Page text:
The Bush administration's $700 billion plan to bail out the financial industry with taxpayer money is in many ways consistent with the Republican philosophy that we have seen in action for the last 8 years and that John McCain promises to continue. Paul Krugman has already cited "others" who "are calling the proposed legislation the Authorization for Use of Financial Force, after the Authorization for Use of Military Force, the infamous bill that gave the Bush administration the green light to invade Iraq".
But perhaps another apt analogy is to the Republican health care plan. McCain has already made the comparison explicit. In an article this month, McCain takes credit for the situation in the financial industry and says: "Opening up the health insurance market to more vigorous nationwide competition, as we have done over the last decade in banking, would provide more choices of innovative products less burdened by the worst excesses of state-based regulation."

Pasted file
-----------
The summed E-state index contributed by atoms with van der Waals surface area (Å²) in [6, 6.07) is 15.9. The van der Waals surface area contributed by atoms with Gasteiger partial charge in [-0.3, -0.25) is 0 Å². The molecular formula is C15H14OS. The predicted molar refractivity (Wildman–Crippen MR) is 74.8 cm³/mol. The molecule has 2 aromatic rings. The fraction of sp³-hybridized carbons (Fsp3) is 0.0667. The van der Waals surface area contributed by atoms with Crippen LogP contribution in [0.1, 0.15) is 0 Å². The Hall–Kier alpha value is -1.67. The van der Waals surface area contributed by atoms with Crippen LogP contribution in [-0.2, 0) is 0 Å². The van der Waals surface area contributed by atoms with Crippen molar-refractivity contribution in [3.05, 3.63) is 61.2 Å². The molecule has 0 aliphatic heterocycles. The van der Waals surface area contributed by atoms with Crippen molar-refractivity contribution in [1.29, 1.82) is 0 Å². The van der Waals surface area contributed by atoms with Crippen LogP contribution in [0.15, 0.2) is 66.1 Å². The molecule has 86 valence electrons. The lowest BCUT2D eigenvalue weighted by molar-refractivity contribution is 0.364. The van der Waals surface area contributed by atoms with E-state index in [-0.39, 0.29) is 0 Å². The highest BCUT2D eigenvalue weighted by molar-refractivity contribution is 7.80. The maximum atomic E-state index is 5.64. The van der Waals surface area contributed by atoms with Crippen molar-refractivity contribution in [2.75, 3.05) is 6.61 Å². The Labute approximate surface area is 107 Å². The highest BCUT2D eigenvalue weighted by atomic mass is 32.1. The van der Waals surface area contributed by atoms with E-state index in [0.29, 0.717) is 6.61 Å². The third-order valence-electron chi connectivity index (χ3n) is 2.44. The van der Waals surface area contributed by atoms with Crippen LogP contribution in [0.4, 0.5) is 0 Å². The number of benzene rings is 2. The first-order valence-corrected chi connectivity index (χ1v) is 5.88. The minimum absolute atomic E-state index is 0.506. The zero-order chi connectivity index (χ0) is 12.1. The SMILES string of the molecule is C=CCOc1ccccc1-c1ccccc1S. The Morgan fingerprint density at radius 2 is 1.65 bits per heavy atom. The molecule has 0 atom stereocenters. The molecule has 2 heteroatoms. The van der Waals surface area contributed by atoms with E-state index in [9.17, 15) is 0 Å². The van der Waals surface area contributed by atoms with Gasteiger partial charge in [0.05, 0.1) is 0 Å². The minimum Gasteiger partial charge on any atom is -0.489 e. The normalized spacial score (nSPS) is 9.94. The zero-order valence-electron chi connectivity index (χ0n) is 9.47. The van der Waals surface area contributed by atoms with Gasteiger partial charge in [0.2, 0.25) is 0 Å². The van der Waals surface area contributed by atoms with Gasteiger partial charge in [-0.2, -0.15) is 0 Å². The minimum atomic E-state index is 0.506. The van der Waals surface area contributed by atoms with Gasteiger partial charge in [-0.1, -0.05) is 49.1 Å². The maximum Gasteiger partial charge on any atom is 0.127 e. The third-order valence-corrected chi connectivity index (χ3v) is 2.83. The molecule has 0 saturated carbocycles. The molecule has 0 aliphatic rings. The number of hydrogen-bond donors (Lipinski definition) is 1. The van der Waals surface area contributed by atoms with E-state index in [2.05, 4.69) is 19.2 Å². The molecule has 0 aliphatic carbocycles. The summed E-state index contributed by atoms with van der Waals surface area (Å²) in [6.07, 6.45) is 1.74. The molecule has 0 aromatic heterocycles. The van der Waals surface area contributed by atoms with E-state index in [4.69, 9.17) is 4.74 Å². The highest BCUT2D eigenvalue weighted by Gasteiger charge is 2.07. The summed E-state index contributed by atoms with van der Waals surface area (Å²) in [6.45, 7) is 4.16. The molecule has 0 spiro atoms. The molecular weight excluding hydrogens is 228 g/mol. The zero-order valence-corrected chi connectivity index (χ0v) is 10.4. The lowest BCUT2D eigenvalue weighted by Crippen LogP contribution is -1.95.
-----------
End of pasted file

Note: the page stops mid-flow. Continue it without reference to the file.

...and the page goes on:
The Republican stance on healthcare is that the 47 million uninsured Americans don't actually have a problem, because they can go to an emergency room, where they will be treated. Thus, rather than provide universal health insurance that would give everyone access to preventative care, the McCain Republicans would rather let medical problems go untreated until they need to be treated in an emergency room, at much higher cost. Likewise, the current woes in the financial markets could have been prevented through the government regulations that McCain was instrumental in repealing during the 1980s and '90s. Instead, the market (like an untreated disease) has been allowed to go unregulated until the situation has gone catastrophic, and now the Republicans want us to foot the much higher emergency-room bill.